Three Laws Travelers to Mexico Should Always Follow
By: Kenny Williams
Mexico Travelers Laws. If you or someone that you know may be currently planning to travel to Mexico, there are a few important things that you should know involving local laws, illegal activity, and simply keeping yourself out of trouble. This will help to ensure that you don’t unintentionally do anything wrong during your visit to this beautiful country.
Here are three laws that all travelers to Mexico will always need to follow:
- *Firstly, as opposed to the United States, the legal drinking age in Mexico is 18. Despite this, there are police officers in multiple areas of the country who are now cracking down on those travelers whose only purpose of visiting Mexico is to constantly party until they’re unable to any further. Additionally, even though there’s no law in Mexico against traveling in a vehicle with liquor, it is actually illegal to drink alcohol while you’re on the street. If you are a traveler and you do this, you can be fined as well as potentially taken to jail for public drunkenness. There are also breath test checkpoints in many large-sized Mexican cities, which are designed to actively target drunk drivers. Failing one of these tests can result in potential jail time. Interestingly, it is also illegal to drink between 24 and 72 hours prior to voting in an election – regardless of whether or not you have the right to vote in Mexico.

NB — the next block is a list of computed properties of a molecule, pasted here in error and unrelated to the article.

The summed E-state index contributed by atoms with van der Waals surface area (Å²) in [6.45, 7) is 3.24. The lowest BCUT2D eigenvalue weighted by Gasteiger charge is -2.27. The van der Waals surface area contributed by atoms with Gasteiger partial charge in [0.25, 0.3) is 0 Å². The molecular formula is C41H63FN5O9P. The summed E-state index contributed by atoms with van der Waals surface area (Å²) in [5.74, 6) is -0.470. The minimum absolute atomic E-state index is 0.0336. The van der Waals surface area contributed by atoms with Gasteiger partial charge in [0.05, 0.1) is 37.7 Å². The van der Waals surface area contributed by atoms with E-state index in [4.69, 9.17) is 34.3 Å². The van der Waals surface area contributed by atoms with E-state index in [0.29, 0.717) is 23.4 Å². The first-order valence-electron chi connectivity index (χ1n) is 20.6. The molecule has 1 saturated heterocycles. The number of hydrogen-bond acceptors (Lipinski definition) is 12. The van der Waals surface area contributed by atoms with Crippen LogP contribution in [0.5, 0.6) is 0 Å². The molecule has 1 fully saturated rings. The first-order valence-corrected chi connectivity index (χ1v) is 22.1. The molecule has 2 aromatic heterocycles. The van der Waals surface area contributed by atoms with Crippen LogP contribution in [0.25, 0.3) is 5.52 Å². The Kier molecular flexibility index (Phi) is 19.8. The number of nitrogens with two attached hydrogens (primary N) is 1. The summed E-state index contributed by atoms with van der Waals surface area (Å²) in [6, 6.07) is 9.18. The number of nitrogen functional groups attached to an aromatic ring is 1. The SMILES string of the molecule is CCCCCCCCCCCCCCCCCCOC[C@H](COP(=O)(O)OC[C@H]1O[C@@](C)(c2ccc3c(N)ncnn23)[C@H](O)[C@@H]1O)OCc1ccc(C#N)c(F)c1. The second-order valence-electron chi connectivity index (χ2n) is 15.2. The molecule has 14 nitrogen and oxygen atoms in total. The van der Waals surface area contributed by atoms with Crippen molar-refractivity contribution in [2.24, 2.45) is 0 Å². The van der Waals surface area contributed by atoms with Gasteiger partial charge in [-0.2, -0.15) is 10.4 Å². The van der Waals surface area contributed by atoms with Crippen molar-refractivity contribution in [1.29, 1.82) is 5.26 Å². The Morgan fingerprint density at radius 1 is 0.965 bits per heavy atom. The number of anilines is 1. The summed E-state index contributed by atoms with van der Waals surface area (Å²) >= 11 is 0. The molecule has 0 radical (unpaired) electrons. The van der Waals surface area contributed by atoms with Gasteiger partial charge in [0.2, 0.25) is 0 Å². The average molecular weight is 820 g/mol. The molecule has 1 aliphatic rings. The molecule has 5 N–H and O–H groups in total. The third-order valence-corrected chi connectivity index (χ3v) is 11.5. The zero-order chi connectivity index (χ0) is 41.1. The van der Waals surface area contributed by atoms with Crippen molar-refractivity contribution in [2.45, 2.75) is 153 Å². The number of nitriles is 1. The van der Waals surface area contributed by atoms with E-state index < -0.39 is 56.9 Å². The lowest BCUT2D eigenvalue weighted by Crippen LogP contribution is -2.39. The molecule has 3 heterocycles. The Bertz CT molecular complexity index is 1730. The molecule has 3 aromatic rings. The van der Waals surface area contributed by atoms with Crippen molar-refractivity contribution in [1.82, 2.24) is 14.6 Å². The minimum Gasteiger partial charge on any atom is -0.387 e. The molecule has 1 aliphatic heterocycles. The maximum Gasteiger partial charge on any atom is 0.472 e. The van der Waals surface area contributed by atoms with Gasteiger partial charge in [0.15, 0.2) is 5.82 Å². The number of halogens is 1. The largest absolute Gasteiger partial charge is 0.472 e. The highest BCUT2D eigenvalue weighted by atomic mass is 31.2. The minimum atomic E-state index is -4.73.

- *Next, should you decide to rent a car in Mexico, you should never engage in any activities such as speeding, running red lights, using a mobile device, or other traffic offenses. This can result in you being pulled over by the police and issued a ticket. If you are pulled over, always remain respectful and calm no matter what. Additionally, if a fine is issued to you, politely request that the officer transport you to the local police station so that you can legally take care of it. During instances like this, you may end up being asked for a mordida, or a bribe. If this happens, you will need to firmly, yet politely, decline to pay this, as it is illegal. Oftentimes, police in Mexico will attempt to do this as a form of intimidation. Request instead to be taken to a local police station so that you will be able to not only fill out the proper paperwork, but also take care of your fine legally. If a mordida is repeatedly insisted anyway, request to speak to the chief of police, which will more than likely cause the suggestion to end.
- *Mexico Travelers Laws. Finally, if you are traveling to Mexico and are a member of the LGBTQ+ community, it’s important to note that officially, discrimination against this class of individuals is illegal. On the other hand, travelers who are LGBTQ+ still should remain as respectful and discreet as possible regarding the local culture due to the fact that Mexico remains a largely conservative country.